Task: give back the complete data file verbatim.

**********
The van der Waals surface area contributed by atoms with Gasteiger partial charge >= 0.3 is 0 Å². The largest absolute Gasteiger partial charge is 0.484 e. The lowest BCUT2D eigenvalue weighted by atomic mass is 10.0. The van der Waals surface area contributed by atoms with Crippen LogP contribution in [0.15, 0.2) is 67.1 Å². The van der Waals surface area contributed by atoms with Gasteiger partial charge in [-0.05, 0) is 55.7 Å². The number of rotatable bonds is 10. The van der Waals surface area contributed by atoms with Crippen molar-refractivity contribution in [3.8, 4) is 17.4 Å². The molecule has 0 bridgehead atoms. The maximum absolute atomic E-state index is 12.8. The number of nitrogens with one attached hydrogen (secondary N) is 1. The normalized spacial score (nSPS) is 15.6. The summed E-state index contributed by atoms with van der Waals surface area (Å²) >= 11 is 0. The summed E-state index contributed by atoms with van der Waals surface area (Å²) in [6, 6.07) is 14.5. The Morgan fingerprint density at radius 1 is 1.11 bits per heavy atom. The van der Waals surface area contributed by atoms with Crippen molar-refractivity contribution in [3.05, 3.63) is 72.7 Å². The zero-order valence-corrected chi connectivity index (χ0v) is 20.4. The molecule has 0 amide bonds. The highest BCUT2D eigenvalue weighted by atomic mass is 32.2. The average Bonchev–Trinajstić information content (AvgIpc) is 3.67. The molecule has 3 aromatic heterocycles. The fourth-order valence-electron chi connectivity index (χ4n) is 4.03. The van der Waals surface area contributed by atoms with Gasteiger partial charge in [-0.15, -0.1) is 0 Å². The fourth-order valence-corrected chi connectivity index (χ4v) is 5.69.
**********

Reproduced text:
The van der Waals surface area contributed by atoms with Gasteiger partial charge >= 0.3 is 0 Å². The largest absolute Gasteiger partial charge is 0.484 e. The lowest BCUT2D eigenvalue weighted by atomic mass is 10.0. The van der Waals surface area contributed by atoms with Crippen LogP contribution in [0.15, 0.2) is 67.1 Å². The van der Waals surface area contributed by atoms with Gasteiger partial charge in [-0.05, 0) is 55.7 Å². The number of rotatable bonds is 10. The van der Waals surface area contributed by atoms with Crippen molar-refractivity contribution in [3.8, 4) is 17.4 Å². The molecule has 0 bridgehead atoms. The maximum absolute atomic E-state index is 12.8. The number of nitrogens with one attached hydrogen (secondary N) is 1. The normalized spacial score (nSPS) is 15.6. The summed E-state index contributed by atoms with van der Waals surface area (Å²) >= 11 is 0. The summed E-state index contributed by atoms with van der Waals surface area (Å²) in [6, 6.07) is 14.5. The Morgan fingerprint density at radius 1 is 1.11 bits per heavy atom. The van der Waals surface area contributed by atoms with Crippen molar-refractivity contribution in [3.05, 3.63) is 72.7 Å². The zero-order valence-corrected chi connectivity index (χ0v) is 20.4. The molecule has 0 amide bonds. The highest BCUT2D eigenvalue weighted by atomic mass is 32.2. The average Bonchev–Trinajstić information content (AvgIpc) is 3.67. The molecule has 3 aromatic heterocycles. The fourth-order valence-electron chi connectivity index (χ4n) is 4.03. The van der Waals surface area contributed by atoms with Gasteiger partial charge in [-0.15, -0.1) is 0 Å². The fourth-order valence-corrected chi connectivity index (χ4v) is 5.69.